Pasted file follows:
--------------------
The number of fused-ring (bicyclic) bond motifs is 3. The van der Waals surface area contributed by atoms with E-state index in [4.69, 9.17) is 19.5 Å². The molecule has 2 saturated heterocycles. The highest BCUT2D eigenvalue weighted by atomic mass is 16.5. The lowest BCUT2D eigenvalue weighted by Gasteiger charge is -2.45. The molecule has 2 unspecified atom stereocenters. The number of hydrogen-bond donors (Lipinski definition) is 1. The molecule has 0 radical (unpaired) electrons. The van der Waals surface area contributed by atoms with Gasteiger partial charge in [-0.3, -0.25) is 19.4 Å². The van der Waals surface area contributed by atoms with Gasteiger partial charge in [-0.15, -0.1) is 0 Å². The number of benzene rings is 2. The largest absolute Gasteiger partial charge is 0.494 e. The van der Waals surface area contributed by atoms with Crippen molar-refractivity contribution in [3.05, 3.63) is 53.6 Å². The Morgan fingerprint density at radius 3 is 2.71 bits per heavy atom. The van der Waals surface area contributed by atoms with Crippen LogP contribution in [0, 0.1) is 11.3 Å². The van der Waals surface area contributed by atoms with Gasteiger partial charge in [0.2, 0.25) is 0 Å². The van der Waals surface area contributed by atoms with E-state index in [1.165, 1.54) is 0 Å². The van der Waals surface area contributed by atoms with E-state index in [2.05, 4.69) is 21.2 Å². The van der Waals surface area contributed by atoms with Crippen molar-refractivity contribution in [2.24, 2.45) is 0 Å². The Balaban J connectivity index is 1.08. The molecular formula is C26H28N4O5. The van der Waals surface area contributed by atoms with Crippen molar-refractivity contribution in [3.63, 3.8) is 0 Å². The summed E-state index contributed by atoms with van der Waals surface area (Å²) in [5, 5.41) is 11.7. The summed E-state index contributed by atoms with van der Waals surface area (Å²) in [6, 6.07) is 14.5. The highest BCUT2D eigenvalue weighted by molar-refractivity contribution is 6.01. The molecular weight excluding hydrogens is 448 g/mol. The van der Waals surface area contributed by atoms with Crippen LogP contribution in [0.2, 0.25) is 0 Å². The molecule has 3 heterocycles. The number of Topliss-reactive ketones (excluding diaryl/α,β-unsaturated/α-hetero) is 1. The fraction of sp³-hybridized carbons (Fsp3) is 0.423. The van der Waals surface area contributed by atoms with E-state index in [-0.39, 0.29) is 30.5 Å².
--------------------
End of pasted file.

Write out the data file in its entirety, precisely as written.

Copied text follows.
The number of fused-ring (bicyclic) bond motifs is 3. The van der Waals surface area contributed by atoms with E-state index in [4.69, 9.17) is 19.5 Å². The molecule has 2 saturated heterocycles. The highest BCUT2D eigenvalue weighted by atomic mass is 16.5. The lowest BCUT2D eigenvalue weighted by Gasteiger charge is -2.45. The molecule has 2 unspecified atom stereocenters. The number of hydrogen-bond donors (Lipinski definition) is 1. The molecule has 0 radical (unpaired) electrons. The van der Waals surface area contributed by atoms with Gasteiger partial charge in [-0.3, -0.25) is 19.4 Å². The van der Waals surface area contributed by atoms with Gasteiger partial charge in [-0.15, -0.1) is 0 Å². The number of benzene rings is 2. The largest absolute Gasteiger partial charge is 0.494 e. The van der Waals surface area contributed by atoms with Crippen molar-refractivity contribution in [3.05, 3.63) is 53.6 Å². The Morgan fingerprint density at radius 3 is 2.71 bits per heavy atom. The van der Waals surface area contributed by atoms with Crippen LogP contribution in [0, 0.1) is 11.3 Å². The van der Waals surface area contributed by atoms with Gasteiger partial charge in [0.2, 0.25) is 0 Å². The van der Waals surface area contributed by atoms with E-state index in [1.165, 1.54) is 0 Å². The van der Waals surface area contributed by atoms with E-state index in [2.05, 4.69) is 21.2 Å². The van der Waals surface area contributed by atoms with Crippen molar-refractivity contribution in [2.24, 2.45) is 0 Å². The Balaban J connectivity index is 1.08. The molecular formula is C26H28N4O5. The van der Waals surface area contributed by atoms with Crippen molar-refractivity contribution in [3.63, 3.8) is 0 Å². The summed E-state index contributed by atoms with van der Waals surface area (Å²) in [5, 5.41) is 11.7. The summed E-state index contributed by atoms with van der Waals surface area (Å²) in [6, 6.07) is 14.5. The highest BCUT2D eigenvalue weighted by molar-refractivity contribution is 6.01. The molecular weight excluding hydrogens is 448 g/mol. The van der Waals surface area contributed by atoms with Crippen LogP contribution in [0.2, 0.25) is 0 Å². The molecule has 3 heterocycles. The number of Topliss-reactive ketones (excluding diaryl/α,β-unsaturated/α-hetero) is 1. The fraction of sp³-hybridized carbons (Fsp3) is 0.423. The van der Waals surface area contributed by atoms with E-state index in [-0.39, 0.29) is 30.5 Å².